First Vaccine Against Malaria Approved For Children In Africa

The vaccine only targets the plasmodium falciparum species and its effect on vivax, ovale, knowlesi, malarie- the other species of the parasite, is not yet known.

Shachi Sutaria
Update: 2021-10-07 11:02 GMT

The World Health Organisation on Wednesday approved the first vaccine against malaria which will be used on children in Africa and later be promoted for global use. Though the approval of this vaccine by the apex health organisation is a milestone, it is also important to note that the vaccine is only effective against one species of the Plasmodium parasite. 

The RTS,S/AS01 vaccine produced by pharmaceutical giant GlaxoSmithKline was earlier approved by the European Medicines Agency for children in 2015. Over the six years research has emerged suggesting that the malaria vaccine acts on the falciparum species of the parasite. Transmitted by the female Anopheles mosquito, the species of the parasite can only be determined after thorough bloodwork and research. 

Permitted to be used in sub-Saharan Africa currently, the approval of this vaccine is a move to reduce the burden of malaria in this region. Over 2,60,000 African children under the age of five die from malaria annually. According to the latest World malaria report, released on 30 November 2020, there were 229 million cases of malaria in 2019 compared to 228 million cases in 2018. The estimated number of malaria deaths stood at 4,09,000 in 2019, compared with 4,11,000 deaths in 2018.

The WHO African Region continues to carry a disproportionately high share of the global malaria burden. In 2019, the region was home to 94% of all malaria cases and deaths.

According to Dr Tedros Ghebreyesus, Director General of the WHO, "Using this vaccine on top of existing tools to prevent malaria could save tens of thousands of young lives each year."

In recent years, WHO and its partners have been reporting a stagnation in progress against the deadly disease. "For centuries, malaria has stalked sub-Saharan Africa, causing immense personal suffering," said Dr Matshidiso Moeti, WHO Regional Director for Africa. "We have long hoped for an effective malaria vaccine and now for the first time ever, we have such a vaccine recommended for widespread use. "

What Is The RTS,S Anti- Malaria Vaccine?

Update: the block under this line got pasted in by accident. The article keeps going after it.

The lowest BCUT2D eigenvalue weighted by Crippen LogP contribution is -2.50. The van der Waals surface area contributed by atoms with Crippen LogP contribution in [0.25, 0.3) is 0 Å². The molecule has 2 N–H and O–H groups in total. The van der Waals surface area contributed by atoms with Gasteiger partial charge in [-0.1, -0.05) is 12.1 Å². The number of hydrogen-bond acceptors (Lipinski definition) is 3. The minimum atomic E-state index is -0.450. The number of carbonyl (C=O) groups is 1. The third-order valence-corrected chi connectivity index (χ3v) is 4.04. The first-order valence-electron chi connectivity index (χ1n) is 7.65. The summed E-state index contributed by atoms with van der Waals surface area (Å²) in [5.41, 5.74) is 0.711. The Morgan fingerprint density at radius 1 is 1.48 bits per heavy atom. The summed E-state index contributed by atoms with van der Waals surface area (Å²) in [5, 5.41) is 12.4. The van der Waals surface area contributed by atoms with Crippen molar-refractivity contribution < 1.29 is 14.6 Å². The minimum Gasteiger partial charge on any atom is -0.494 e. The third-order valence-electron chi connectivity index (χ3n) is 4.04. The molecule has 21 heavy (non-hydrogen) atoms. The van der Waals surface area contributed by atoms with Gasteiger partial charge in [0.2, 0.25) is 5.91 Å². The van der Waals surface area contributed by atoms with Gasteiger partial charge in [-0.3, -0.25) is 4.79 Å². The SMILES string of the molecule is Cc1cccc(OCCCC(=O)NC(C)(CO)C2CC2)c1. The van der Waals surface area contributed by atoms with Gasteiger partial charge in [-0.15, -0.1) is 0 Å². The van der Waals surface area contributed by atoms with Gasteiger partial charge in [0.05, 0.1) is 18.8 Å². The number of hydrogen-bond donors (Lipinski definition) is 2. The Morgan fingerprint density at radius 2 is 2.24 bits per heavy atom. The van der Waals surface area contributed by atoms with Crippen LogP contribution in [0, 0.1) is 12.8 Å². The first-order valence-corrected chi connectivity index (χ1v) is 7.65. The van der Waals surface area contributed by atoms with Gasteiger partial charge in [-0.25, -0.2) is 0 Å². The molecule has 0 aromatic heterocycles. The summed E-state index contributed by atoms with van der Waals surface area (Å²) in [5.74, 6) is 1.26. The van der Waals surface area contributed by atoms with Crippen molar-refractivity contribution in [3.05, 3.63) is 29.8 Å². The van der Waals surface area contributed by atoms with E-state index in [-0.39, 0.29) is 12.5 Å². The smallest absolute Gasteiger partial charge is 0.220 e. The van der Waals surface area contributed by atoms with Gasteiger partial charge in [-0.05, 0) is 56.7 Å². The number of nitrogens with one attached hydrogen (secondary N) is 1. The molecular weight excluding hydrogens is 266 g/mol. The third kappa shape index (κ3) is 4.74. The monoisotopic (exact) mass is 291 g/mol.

The results of the falciparum vaccine candidate, RTS,S were first published in 1997 post which it has been evaluated in a series of clinical trials culminating in Phase 3 testing. The European Medicines Agency approved its use in 2015. 

The 2015 approval came through after placebo-controlled trials in over 15,000 children and infants, the vaccine reduced infection by 36% in children and by 28% in infants. While experts in the field applauded the launch of a vaccine against malaria but they were also concerned with its low efficacy. The WHO decided to launch a pilot before announcing the implementation of the vaccine in the national programs of African nations. 

Based on findings from this ongoing pilot study in Ghana, Kenya and Malawi that has reached more than 800 000 children since 2019, WHO recommended a 4-dose regime in children from 5 months of age for the reduction of malaria disease and burden. As of October 6, over 2.3 million doses of this vaccine have been administered to children. 

Malaria elimination and prevention programs focus on behavioural change interventions such as using mosquito repellents, using insecticide treated long lasting bed nets. From the pilot study, it emerged that the more than two-thirds of children in the 3 countries who are not sleeping under a bed net are benefitting from the RTS,S vaccine. Furthermore, areas where the vaccine has been introduced, there has been no decrease in the use of insecticide-treated nets, uptake of other childhood vaccinations or health seeking behavior for febrile illness. 

The WHO believes that when used in combination with existing prevention measures, RTS,S will accelerate the pace of malaria progress in Africa, improve child health and save lives.

Vaccine Only For Plasmodium Falciparum 

Malaria is caused by five different species of the plasmodium parasite- falciparum, vivax, ovale, malariae. knowlesi. 

While the vaccine targets falciparum which is the predominant species in Africa, South East Asian regions as well as the regions of the Americas have a higher proportion of cases caused by the vivax species. Even in India, the highest number of cases detected are caused by the vivax. 

The vaccine's effects on the other species is not yet known. Thus, the vaccine is most beneficial for the African region which has the highest malaria disease burden. 

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